As I explained in The Consumer Trap book, modern Big Business Marketing is a logical and historical extension of Frederick Winslow Taylor’s principles of scientific management. What Taylor grew famous for teaching early corporate barons to do to the paid-labor process, latter-day corporate planners do to the off-the-job experiences of their prospective customers.
So, it is only natural that all the same extensions that have swept modern capitalist labor-process design will eventually also occur within the competitively expanding BBM process.
Lo and behold, from today’s New York Times:
ONLINE advertisers are not lacking in choices: They can display their ads in any color, on any site, with any message, to any audience, with any image.
Now, a new breed of companies is trying to tackle all of those options and determine what ad works for a specific audience. They are creating hundreds of versions of clients’ online ads, changing elements like color, type font, message, and image to see what combination draws clicks on a particular site or from a specific audience.
It is technology that could cause a shift in the advertising world. The creators and designers of ads have long believed that a clever idea or emotional resonance drives an ad’s success. But that argument may be difficult to make when analysis suggests that it is not an ad’s brilliant tagline but its pale-yellow background and sans serif font that attracts customers.
The question is, “how do we combine creative energy, which is a manual and sort of qualitative exercise, with the raw processing power of computing, which is all about quantitative data?” said Tim Hanlon, executive vice president of VivaKi Ventures, the investment unit of Publicis Groupe.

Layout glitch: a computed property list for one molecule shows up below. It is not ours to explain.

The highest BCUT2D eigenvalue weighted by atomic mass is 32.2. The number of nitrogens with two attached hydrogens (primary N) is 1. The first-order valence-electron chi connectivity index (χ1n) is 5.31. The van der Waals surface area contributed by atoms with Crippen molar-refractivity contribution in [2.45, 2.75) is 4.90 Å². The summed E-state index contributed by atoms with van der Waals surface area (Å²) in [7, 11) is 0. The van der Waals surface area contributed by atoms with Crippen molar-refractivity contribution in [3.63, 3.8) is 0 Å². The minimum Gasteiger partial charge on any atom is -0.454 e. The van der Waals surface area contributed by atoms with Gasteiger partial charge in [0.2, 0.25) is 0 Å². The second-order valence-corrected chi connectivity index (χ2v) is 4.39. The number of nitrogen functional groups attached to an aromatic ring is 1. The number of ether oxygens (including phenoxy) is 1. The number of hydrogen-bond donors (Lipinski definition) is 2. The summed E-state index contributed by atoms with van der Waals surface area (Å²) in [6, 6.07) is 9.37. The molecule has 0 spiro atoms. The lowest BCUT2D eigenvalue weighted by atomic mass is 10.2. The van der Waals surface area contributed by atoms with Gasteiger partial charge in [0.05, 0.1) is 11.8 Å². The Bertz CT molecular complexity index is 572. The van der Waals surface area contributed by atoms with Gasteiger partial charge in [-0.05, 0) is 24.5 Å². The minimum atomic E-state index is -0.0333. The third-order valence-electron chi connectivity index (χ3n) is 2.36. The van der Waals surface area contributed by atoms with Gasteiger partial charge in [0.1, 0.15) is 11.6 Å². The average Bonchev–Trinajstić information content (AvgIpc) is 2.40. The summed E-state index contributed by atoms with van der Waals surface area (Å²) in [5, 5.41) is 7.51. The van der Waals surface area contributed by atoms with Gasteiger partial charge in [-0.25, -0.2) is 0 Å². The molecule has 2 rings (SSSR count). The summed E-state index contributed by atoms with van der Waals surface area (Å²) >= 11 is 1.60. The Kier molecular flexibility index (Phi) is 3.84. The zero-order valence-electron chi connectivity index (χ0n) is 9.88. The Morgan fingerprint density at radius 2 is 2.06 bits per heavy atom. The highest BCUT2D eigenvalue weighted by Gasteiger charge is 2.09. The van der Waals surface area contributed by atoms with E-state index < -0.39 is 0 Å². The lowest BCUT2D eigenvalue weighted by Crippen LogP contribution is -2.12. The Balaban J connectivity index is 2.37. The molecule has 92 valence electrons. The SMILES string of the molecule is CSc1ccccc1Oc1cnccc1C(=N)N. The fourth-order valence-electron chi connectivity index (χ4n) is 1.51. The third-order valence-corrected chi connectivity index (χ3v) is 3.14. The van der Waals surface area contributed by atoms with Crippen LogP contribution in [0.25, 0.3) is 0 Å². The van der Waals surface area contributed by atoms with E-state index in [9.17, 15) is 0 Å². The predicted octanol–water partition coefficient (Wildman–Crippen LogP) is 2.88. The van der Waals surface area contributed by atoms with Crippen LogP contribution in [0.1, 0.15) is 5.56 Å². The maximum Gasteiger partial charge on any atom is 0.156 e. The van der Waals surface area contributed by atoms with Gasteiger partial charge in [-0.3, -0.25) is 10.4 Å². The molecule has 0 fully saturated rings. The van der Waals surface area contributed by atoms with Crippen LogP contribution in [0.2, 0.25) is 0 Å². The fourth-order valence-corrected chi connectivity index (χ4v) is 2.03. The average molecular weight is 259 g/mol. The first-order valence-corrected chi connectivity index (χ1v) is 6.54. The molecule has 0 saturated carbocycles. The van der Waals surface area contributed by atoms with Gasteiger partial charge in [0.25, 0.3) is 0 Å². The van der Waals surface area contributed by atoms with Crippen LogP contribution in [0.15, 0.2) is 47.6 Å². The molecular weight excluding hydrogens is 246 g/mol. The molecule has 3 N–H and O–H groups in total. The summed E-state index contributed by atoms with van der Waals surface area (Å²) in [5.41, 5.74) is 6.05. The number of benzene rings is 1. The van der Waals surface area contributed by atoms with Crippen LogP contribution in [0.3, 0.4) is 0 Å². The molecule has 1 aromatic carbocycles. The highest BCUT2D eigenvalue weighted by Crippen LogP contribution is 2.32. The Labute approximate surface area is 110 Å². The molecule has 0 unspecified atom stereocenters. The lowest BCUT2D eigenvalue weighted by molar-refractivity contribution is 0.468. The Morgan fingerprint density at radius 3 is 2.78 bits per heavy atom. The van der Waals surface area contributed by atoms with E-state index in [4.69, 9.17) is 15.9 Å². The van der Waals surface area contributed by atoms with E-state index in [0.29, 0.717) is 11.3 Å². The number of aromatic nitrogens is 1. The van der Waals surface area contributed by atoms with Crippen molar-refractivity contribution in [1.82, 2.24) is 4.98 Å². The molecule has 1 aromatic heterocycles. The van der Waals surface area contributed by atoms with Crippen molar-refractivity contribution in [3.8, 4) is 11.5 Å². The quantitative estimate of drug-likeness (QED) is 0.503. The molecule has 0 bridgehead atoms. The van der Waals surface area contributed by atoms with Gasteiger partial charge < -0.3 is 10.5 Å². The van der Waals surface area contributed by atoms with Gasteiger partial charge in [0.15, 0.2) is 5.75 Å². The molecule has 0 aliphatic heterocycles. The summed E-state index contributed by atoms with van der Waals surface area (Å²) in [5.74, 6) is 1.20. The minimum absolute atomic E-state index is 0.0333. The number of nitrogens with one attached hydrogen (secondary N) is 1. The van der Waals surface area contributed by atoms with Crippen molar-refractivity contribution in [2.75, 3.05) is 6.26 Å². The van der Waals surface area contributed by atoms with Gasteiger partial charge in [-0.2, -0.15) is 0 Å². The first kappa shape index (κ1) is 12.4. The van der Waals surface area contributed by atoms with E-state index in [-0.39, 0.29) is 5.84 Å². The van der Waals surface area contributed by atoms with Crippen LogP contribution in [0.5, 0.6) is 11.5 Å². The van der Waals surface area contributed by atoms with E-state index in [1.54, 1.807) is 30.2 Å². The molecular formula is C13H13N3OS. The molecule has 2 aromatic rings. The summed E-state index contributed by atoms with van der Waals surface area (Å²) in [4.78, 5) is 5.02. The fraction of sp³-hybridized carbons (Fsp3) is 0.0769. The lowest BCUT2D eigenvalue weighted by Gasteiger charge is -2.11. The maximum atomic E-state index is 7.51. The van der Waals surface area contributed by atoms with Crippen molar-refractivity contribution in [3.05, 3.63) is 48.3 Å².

The push to automate the creative elements of ad units is coming from two companies in California, not Madison Avenue.
Adisn, based in Long Beach, and Tumri, based in Mountain View, are working both sides of the ad equation. On one, they are trying to figure out who is looking at a page by using a mix of behavioral targeting and analysis of the page’s content. On the other side, they are assembling an ad on the fly that is meant to appeal to that person.
Both companies assume there is no perfect version of an ad, and instead assemble hundreds of different versions that are displayed on Web sites where their clients have bought ad space, showing versions of an ad to actual consumers as they browse the Web.
That might lead to finding that an ad for a baby supply store is more popular with young mothers when it features a bottle instead of diapers.
(Adisn and Tumri both measure the ad’s effectiveness based on parameters the advertiser sets, like how many people clicked on the ad or how many people actually bought something after clicking on it. They compare those with standard ads they run as part of a control group.)
Adisn’s approach has been to build a database of related words so it can assess the content of a Web site or blog based on the words on its pages.
Based on that analysis, Adisn’s system pulls different components — actors, fonts, background images — to make an ad. For example, it might show an ad with a blue background, an image of a beach, and a text about tickets to Hawaii. “Once we’ve built this huge database of hundreds of millions of relationships” between words, said Andy Moeck, the chief executive of Adisn, the system can “make a very good real-time decision as to what is the most relevant or appropriate campaign we could show.”